Nofollow links will usually not give you any noticeable SEO boost, unless it is from a high profile website that carries a lot of trust. So, when your contact tells you they will nofollow any link on their website, that is a good point to seriously reconsider whether it is worth the time, depending on the quality of the site.

How hard is the link to get?

As you start to get serious about link building you are going to come across a variety of different types of opportunities to get links to your website.

Early on in your journey you will likely stumble across a blog or two that will give you full access to post blog posts without so much as having to submit your blog for approval. And you’ll probably feel like you’ve hit the jackpot.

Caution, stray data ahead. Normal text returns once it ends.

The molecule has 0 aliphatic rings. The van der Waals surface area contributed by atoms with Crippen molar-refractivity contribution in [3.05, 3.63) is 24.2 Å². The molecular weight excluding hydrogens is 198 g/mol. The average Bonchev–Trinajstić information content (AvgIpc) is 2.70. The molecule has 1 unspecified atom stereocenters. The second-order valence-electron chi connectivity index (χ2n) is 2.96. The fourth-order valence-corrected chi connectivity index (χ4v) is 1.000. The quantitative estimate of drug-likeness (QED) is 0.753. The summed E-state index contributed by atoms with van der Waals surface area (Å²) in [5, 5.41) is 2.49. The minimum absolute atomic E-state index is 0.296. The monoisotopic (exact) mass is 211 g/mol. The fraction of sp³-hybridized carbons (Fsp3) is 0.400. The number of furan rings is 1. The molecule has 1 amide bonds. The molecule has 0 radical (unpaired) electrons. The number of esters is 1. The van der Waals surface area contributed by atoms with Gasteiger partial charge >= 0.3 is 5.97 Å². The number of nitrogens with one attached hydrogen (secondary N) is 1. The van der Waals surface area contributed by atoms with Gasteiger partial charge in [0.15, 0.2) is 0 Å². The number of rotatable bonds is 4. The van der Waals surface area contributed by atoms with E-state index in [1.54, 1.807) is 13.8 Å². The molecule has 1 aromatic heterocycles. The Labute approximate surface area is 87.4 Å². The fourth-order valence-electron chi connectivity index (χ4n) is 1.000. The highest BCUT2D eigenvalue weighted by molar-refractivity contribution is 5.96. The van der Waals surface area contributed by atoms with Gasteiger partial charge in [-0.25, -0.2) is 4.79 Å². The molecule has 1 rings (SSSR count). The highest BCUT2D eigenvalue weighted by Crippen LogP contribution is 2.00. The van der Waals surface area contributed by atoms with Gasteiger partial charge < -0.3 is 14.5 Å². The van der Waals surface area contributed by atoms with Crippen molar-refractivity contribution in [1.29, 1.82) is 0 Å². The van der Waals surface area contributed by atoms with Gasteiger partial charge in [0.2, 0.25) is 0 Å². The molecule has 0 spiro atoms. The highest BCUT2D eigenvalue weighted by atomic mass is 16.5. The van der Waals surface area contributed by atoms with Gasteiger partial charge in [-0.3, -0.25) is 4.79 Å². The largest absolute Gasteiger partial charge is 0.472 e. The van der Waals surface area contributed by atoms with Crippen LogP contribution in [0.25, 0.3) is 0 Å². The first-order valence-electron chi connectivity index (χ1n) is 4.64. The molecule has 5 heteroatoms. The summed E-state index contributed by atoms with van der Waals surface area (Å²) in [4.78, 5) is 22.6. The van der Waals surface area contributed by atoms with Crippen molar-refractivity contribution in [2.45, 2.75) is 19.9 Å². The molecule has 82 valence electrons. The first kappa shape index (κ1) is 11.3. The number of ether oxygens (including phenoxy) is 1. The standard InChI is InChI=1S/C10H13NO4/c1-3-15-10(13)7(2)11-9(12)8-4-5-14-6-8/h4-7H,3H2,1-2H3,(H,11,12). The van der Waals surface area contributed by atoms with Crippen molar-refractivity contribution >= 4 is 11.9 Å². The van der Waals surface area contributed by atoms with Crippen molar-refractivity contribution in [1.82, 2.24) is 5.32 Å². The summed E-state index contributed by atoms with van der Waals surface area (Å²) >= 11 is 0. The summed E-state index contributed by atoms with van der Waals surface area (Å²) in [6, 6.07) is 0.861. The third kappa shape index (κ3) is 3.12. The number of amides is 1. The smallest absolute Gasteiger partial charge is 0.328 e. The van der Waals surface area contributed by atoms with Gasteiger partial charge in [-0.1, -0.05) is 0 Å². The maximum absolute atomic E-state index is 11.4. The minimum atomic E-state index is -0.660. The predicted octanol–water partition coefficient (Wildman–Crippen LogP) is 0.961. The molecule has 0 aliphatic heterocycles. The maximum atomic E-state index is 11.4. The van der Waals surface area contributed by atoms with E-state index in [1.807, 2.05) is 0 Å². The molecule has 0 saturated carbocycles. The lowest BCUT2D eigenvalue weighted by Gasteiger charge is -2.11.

The important lesson to learn in this situation is: if it easy for you, it is easy for everyone else, and when a link is that easy to get it is rarely going to prove valuable.

While it might be hard work creating high level content that needs to stand up to intense manual scrutiny, or sending out personalised emails to authority websites in your niche to try and establish genuine relationships, these are the type of tactics that get high level links.

If a link is hard work to obtain that is usually a good indication that it is worth getting, as it suggests they are selective with their content and more likely to be a trusted website.

A good link isn’t always about SEO metrics, its ability to send traffic to your site is super important.

1/ because it’s sending traffic to your site and

2/ it’s a really simple way to measure the spammyness of the link.

If you’re confident the link can send relevant traffic to you then chances are it’s a pretty natural link and not at risk of doing any harm.